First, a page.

Ferguson also includes the family’s subjugation of women in the family, to be without money or any inheritance, because they were women. Paradoxically for me, the manipulation and build up of the Rothschilds’ fortunes felt somewhat convoluted as the support of governments, the “ rentes”, the stocks, the mergers were grand and sweepingly explained: to my liking, yet leaving me with only a sense of their machinations. Typically we cannot have it both ways, too much detail leaves us confused and bored; and not enough causes us to desire a deeper comprehension. But yes, I read and enjoyed my first 1000 pages.  

Similarly I immersed myself in Mark Epstein’s The Trauma of Everyday Life. (See https://www.youtube.com/watch?v=_WAzVEJoxN8).. It is a very readable book that moves among three voices. There is the author’s own warm, friendly probing stance as he investigates himself, relating his personal progress in order to make sense of his own aloneness and difference; there are the stories or accessible tales, exemplars or guides from the life of the Buddha; and finally Epstein the therapist, connecting his own medical background as a psychiatrist to Buddhism. References to other standout theorists and influential gurus are thoughtfully entwined, primarily , the work of Donald Winnicott on the essential relationship of the mother to the child.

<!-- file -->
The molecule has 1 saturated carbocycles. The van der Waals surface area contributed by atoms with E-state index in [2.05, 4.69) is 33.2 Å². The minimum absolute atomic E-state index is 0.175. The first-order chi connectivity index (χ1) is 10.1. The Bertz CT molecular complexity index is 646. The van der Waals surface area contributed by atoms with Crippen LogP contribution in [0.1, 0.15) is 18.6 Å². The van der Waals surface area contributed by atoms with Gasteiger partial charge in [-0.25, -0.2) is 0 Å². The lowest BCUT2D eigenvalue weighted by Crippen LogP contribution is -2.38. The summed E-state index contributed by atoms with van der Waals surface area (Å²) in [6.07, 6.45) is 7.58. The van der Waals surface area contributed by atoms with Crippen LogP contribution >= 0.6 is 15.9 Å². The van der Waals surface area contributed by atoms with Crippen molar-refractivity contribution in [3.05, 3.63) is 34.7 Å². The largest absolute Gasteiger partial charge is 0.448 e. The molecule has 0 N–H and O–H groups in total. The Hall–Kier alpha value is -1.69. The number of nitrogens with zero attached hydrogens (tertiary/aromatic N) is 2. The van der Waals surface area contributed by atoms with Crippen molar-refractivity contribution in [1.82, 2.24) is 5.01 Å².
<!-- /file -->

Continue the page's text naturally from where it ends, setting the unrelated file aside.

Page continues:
Much resonates- in terms of treating oneself lovingly as in the mother- child paradigm. And although I concur with importance, wisdom, support and unrelenting love of the duo, Epstein builds his argument on the death of Buddha’s mother seven days after his birth, locating much if not all Buddha’s search on this deprivation- in spite of a second wife/ mother stepping in to most likely to shower , nurture and love the child. It is distressing to all parents and adopted children to imagine, it is only the biological mother who can rear the child in security. That this connection is so innate, that the search might propel a child on his/ her journey of relational knowing is distressing. This recalls for me a recent Margaret Wente column in the Globe where she told her readers it is not necessary to read to your kids because their in- born intelligence will dictate their futures- in spite of whatever doting parents do.